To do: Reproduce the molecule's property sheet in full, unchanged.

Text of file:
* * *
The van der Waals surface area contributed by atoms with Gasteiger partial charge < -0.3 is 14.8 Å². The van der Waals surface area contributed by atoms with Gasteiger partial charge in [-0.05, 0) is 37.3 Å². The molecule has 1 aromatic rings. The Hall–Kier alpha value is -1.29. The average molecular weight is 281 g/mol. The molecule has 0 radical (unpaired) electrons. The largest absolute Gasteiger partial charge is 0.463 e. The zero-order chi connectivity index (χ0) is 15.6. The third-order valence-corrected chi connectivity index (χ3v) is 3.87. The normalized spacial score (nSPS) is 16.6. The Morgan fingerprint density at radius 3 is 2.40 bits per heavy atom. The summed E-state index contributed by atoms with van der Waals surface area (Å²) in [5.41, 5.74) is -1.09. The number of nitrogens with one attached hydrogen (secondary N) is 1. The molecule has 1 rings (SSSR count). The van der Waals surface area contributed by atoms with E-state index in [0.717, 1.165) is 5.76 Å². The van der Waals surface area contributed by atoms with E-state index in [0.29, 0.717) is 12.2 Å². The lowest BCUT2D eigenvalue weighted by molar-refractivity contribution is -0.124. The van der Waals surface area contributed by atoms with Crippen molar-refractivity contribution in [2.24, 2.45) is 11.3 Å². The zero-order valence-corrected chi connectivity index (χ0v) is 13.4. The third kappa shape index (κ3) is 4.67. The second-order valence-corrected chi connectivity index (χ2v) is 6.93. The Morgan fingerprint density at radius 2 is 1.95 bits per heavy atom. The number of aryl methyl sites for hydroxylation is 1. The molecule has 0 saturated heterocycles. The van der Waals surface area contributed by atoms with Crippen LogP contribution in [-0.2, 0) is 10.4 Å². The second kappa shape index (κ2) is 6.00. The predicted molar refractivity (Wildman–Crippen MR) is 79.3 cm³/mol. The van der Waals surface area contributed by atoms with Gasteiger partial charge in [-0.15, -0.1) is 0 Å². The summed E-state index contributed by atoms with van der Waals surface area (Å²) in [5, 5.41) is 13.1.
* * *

The van der Waals surface area contributed by atoms with Gasteiger partial charge < -0.3 is 14.8 Å². The van der Waals surface area contributed by atoms with Gasteiger partial charge in [-0.05, 0) is 37.3 Å². The molecule has 1 aromatic rings. The Hall–Kier alpha value is -1.29. The average molecular weight is 281 g/mol. The molecule has 0 radical (unpaired) electrons. The largest absolute Gasteiger partial charge is 0.463 e. The zero-order chi connectivity index (χ0) is 15.6. The third-order valence-corrected chi connectivity index (χ3v) is 3.87. The normalized spacial score (nSPS) is 16.6. The Morgan fingerprint density at radius 3 is 2.40 bits per heavy atom. The summed E-state index contributed by atoms with van der Waals surface area (Å²) in [5.41, 5.74) is -1.09. The number of nitrogens with one attached hydrogen (secondary N) is 1. The molecule has 1 rings (SSSR count). The van der Waals surface area contributed by atoms with E-state index in [0.717, 1.165) is 5.76 Å². The van der Waals surface area contributed by atoms with E-state index in [0.29, 0.717) is 12.2 Å². The lowest BCUT2D eigenvalue weighted by molar-refractivity contribution is -0.124. The van der Waals surface area contributed by atoms with Crippen molar-refractivity contribution in [2.24, 2.45) is 11.3 Å². The zero-order valence-corrected chi connectivity index (χ0v) is 13.4. The third kappa shape index (κ3) is 4.67. The second-order valence-corrected chi connectivity index (χ2v) is 6.93. The Morgan fingerprint density at radius 2 is 1.95 bits per heavy atom. The number of aryl methyl sites for hydroxylation is 1. The molecule has 0 saturated heterocycles. The van der Waals surface area contributed by atoms with Crippen LogP contribution in [-0.2, 0) is 10.4 Å². The second kappa shape index (κ2) is 6.00. The predicted molar refractivity (Wildman–Crippen MR) is 79.3 cm³/mol. The van der Waals surface area contributed by atoms with Gasteiger partial charge in [-0.15, -0.1) is 0 Å². The summed E-state index contributed by atoms with van der Waals surface area (Å²) in [5, 5.41) is 13.1.